Under Major GIFFORD and Capt HUMPHREYS the soldiers played a part in the rescue, sparing no effort. The civil defence services also worked night and day, many heroic incidents occured.

The work of accommodating the thousands of people rendered homeless was of great magnitude preparations made in advance ran very smoothly.

Billeting officers assisted by voluntary workers, boy scouts and others speedily arrived in the areas where destruction was greatest and centres were opened were the distressed could gain information.

Rest and feeding stations were brought into operation. By weekend large numberes of people rendered homeless had been accommodated.

The distressed met their misfortunes with the greatest calmness their attitude throughout their period of trial won general admiration.


Neighbouring towns rallied generously to assist in the succour of the homeless both in the provision of food refreshment and shelter. The voluntary services did splendid work as did the precautions and auxillary fire service [ten whom lost their lives] the special police, civil defence and members of the forces on leave.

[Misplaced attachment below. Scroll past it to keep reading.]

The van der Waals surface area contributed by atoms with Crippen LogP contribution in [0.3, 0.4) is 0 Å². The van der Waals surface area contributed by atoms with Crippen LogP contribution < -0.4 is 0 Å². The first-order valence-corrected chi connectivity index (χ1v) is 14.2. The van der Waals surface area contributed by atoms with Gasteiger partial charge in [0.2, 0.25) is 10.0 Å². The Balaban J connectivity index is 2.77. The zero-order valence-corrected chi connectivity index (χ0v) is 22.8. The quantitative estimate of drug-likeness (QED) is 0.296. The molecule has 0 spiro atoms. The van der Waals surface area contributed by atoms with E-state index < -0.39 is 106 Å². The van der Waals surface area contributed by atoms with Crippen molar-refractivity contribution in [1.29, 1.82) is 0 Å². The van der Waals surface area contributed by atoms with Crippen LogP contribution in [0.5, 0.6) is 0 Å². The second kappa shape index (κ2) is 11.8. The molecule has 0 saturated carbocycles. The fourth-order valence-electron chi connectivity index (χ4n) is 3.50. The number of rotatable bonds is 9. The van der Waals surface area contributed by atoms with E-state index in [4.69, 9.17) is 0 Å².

In the areas worst hit the majority of deaths occured when a communal shelter was hit. In one of the demolished small houses nearby a 4mth old baby was found alive after being buried three and a half days with her fathers dead body lying over her and her dead mother's body close by.

Among the premises wholly or partially destroyed was one used in later years as a technical school, a store and a number of churches and schools. Hundreds of windows in a hospital were blown out and 12 houses used by nurses as homes where damaged.

Posters ordering the boiling of water for consumption were put up as a precautionary measure.

In spite of the difficulties and inconveniences the morale of people involved was magnificent and when the first shock was over there was a swift if not impoverished response to be as near normal as was possible.


Thurs May 1st